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Senior American Legion aseball coach details World Series experiences for Rotarians

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Twin City Titans Coach and Sunnyside High School teacher Pete Marquez shares his World Series experiences with Sunnyside Noon Rotarians.

Coaching a team to the World Series once is an exciting feat, but coaching the team to the national championship twice is overwhelming, according to Twin City Titans coach and Sunnyside High School teacher Pete Marquez.

He has been involved with baseball for more than 30 years and Monday told Sunnyside's Noon Rotary Club members that working with a team of high caliber teens has been great for him.

Marquez's team traveled to the American Legion World Series in 2005 and was runner-up to a team from Oklahoma. He had the opportunity to take his team all the way to the championship game again last year and again the team earned runner-up honors.

What he is really proud of, however, is the fact that many of those who have played for the Twin City Titans have become key members of several Division 1 college teams. His first player to make it to the Bigs was Travis Buck, who plays right field for the Oakland Athletics.

Of the 17 players on the 2005 roster, 15 moved on to play college baseball. College players Marquez coached as prepsters include Tyler Cheney of the University of Washington and Paul Martin of Lewis-Clark College, and many others.

Marquez told the Rotarians many of the 2008 players have already committed to playing college ball, including Jamison Rowe, who signed with the University of Nevada.

He said the summer American Legion program would not be available for the youngsters he coaches without the dedication of volunteers and the national organization. Volunteers fund and support his program at every level below Regionals. Then, the national organization funds travel, food and lodging expenses for those teams earning Regional and World Series berths.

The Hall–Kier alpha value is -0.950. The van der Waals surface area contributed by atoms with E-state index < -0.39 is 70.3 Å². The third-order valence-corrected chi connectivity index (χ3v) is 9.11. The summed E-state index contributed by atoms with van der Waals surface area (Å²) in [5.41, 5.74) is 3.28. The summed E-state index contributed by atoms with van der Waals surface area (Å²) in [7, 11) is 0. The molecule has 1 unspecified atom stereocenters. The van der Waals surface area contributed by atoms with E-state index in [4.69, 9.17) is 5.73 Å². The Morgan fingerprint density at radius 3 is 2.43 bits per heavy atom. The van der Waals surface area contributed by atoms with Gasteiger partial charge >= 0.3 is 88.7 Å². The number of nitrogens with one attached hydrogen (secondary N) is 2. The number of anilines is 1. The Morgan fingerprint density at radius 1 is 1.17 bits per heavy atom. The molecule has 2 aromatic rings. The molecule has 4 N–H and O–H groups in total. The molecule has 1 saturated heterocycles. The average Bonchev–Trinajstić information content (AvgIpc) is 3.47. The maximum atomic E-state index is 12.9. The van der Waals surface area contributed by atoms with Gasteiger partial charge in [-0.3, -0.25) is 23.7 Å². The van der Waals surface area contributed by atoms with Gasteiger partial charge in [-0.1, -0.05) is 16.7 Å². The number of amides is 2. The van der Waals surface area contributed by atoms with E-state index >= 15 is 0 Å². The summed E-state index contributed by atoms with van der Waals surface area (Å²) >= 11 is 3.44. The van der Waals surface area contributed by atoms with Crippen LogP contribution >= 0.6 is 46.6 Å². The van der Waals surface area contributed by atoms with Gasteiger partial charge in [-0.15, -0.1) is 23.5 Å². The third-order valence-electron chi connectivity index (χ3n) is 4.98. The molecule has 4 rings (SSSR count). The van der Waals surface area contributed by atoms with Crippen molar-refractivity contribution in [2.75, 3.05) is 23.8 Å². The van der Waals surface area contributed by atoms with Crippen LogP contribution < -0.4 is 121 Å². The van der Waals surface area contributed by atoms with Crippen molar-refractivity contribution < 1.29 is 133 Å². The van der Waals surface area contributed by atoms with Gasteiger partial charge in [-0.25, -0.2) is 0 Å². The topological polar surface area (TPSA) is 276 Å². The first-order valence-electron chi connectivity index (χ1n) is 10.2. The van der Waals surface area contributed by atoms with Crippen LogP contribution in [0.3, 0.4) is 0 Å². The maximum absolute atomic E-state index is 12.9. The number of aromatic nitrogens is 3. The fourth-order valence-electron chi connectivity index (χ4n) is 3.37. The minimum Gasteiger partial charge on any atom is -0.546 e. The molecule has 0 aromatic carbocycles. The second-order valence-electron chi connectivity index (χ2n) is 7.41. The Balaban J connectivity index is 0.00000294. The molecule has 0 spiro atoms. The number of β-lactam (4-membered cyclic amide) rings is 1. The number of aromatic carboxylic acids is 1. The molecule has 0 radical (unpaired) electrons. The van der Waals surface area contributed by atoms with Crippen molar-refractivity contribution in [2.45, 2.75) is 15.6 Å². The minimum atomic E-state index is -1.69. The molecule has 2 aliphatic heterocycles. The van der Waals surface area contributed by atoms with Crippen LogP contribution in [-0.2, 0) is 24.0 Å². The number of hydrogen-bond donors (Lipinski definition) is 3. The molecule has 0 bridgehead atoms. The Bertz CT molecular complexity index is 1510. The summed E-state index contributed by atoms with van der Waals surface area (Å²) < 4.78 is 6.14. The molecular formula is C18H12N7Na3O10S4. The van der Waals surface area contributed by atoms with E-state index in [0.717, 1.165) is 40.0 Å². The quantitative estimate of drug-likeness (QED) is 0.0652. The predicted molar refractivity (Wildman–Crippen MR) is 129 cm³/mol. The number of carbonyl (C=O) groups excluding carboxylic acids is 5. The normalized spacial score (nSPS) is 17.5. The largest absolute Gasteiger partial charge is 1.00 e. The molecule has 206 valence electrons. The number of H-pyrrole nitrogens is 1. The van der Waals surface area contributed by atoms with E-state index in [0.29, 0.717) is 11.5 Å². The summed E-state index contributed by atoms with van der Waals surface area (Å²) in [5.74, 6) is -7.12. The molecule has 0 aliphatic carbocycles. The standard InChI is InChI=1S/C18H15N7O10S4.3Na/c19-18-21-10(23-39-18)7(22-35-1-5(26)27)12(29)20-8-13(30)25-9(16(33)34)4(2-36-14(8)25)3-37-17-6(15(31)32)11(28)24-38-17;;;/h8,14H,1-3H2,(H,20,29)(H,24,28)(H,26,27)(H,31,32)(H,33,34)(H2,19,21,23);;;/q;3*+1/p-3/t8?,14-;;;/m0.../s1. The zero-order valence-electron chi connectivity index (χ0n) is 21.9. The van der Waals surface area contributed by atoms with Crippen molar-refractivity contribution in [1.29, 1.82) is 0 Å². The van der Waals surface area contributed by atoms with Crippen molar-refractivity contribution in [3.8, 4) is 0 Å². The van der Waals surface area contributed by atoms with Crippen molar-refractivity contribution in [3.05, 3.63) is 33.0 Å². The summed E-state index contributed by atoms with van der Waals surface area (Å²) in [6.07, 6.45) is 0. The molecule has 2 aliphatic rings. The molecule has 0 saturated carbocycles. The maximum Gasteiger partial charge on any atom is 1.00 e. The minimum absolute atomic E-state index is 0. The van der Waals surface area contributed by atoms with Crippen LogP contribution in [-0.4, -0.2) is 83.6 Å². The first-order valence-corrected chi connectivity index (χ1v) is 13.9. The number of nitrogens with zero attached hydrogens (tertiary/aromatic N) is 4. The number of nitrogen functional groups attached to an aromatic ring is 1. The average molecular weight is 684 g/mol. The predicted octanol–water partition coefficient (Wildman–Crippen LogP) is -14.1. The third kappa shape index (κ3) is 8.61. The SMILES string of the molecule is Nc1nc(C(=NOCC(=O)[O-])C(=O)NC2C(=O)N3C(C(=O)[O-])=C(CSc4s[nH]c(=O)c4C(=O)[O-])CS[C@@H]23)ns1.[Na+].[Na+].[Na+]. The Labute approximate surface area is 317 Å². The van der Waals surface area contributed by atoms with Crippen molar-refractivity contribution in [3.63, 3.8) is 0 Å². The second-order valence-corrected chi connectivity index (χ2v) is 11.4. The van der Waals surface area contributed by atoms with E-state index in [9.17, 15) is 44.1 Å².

During the 2005 World Series, Marquez said he was so happy to have his team represent the Northwest. They beat the Kennewick Bandits at the State level and an Oakland team during the Regional tournament.

Each of the parents paid in excess of $800 to fly to South Dakota to see the youngsters play at the World Series that year.

"The people are great...the parents are dedicated," said Marquez.

Of those he met while at the World Series, he said he has fond memories. He said the American Legion commander at the first day's orientation is intimidating and "tells ya how it is....but, he's really a great guy."

Another person embedded in Marquez's memory is "Junior," who was in charge of the coin flips each day.

He said professional baseball players escorted the teams to a banquet and the two escorts for the Twin City Titans at the 2005 series were Burt Campaneras and Joe Rudi.

"I will never forget that," Marquez shared.

His 2005 team defeated another team from Alabama to start the series, and ended the series championship in the bottom of the ninth inning with a balk. That cost them the championship trophy, but Marquez was proud of his players and their efforts.

He said, "I was having the time of my life."

Marquez said another person he became familiar with and grew to appreciate was Mary, an older woman who kept stats at each game. Because of the relationship he developed with her, he asked his team to wish her farewell after the series was over.

In 2008, the World Series was held in Shelby, N.C. and many of the faces Marquez had grown to know and appreciate were again present.

He was impressed with the community's support of the championships and the team developed a routine. That routine included visiting the local Burger King on a daily basis. Because of this, the manager of the restaurant became a friend of the team and gave them a cake before the final game, which was against a team from Las Vegas. The Nevada team won top honors, but he was again proud of the Twin City Titans and feels he learned a lot about the communities he visited.

"Both communities had a tremendous amount of business and community support," said Marquez.

He told the Rotarians the next World Series will be hosted by Spokane and he has hopes that other coaches will feel the same about their experiences as he does about those he experienced at the 2005 and 2008 World Series tournaments.

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